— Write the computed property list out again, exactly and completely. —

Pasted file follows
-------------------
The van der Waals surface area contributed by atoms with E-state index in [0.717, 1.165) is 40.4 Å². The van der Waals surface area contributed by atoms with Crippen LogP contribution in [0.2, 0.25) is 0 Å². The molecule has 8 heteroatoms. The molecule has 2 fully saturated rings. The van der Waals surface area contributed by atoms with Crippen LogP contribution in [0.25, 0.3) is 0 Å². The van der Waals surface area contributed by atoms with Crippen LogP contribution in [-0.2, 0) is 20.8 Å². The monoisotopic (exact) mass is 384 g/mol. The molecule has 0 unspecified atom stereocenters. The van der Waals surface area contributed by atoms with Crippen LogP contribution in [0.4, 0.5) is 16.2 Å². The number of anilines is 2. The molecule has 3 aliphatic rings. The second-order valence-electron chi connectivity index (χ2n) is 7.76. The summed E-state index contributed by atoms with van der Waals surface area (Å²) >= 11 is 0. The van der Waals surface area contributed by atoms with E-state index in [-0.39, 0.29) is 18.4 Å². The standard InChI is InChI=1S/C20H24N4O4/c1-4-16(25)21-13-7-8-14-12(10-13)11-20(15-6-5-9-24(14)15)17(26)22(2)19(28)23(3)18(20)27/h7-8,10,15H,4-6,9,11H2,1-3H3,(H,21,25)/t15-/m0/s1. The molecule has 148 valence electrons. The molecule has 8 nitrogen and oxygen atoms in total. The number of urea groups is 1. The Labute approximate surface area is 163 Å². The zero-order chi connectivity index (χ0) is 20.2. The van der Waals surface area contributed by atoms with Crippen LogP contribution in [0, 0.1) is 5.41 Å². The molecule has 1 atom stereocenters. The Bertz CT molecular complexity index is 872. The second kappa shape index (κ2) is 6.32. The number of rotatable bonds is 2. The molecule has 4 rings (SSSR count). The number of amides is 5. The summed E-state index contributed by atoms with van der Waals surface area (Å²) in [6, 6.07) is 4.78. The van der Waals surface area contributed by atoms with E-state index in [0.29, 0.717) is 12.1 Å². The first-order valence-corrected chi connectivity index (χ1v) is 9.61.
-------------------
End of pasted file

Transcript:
The van der Waals surface area contributed by atoms with E-state index in [0.717, 1.165) is 40.4 Å². The van der Waals surface area contributed by atoms with Crippen LogP contribution in [0.2, 0.25) is 0 Å². The molecule has 8 heteroatoms. The molecule has 2 fully saturated rings. The van der Waals surface area contributed by atoms with Crippen LogP contribution in [0.25, 0.3) is 0 Å². The van der Waals surface area contributed by atoms with Crippen LogP contribution in [-0.2, 0) is 20.8 Å². The monoisotopic (exact) mass is 384 g/mol. The molecule has 0 unspecified atom stereocenters. The van der Waals surface area contributed by atoms with Crippen LogP contribution in [0.4, 0.5) is 16.2 Å². The number of anilines is 2. The molecule has 3 aliphatic rings. The second-order valence-electron chi connectivity index (χ2n) is 7.76. The summed E-state index contributed by atoms with van der Waals surface area (Å²) >= 11 is 0. The van der Waals surface area contributed by atoms with E-state index in [-0.39, 0.29) is 18.4 Å². The standard InChI is InChI=1S/C20H24N4O4/c1-4-16(25)21-13-7-8-14-12(10-13)11-20(15-6-5-9-24(14)15)17(26)22(2)19(28)23(3)18(20)27/h7-8,10,15H,4-6,9,11H2,1-3H3,(H,21,25)/t15-/m0/s1. The molecule has 148 valence electrons. The molecule has 8 nitrogen and oxygen atoms in total. The number of urea groups is 1. The Labute approximate surface area is 163 Å². The zero-order chi connectivity index (χ0) is 20.2. The van der Waals surface area contributed by atoms with Crippen LogP contribution in [0, 0.1) is 5.41 Å². The molecule has 1 atom stereocenters. The Bertz CT molecular complexity index is 872. The second kappa shape index (κ2) is 6.32. The number of rotatable bonds is 2. The molecule has 4 rings (SSSR count). The number of amides is 5. The summed E-state index contributed by atoms with van der Waals surface area (Å²) in [6, 6.07) is 4.78. The van der Waals surface area contributed by atoms with E-state index in [0.29, 0.717) is 12.1 Å². The first-order valence-corrected chi connectivity index (χ1v) is 9.61.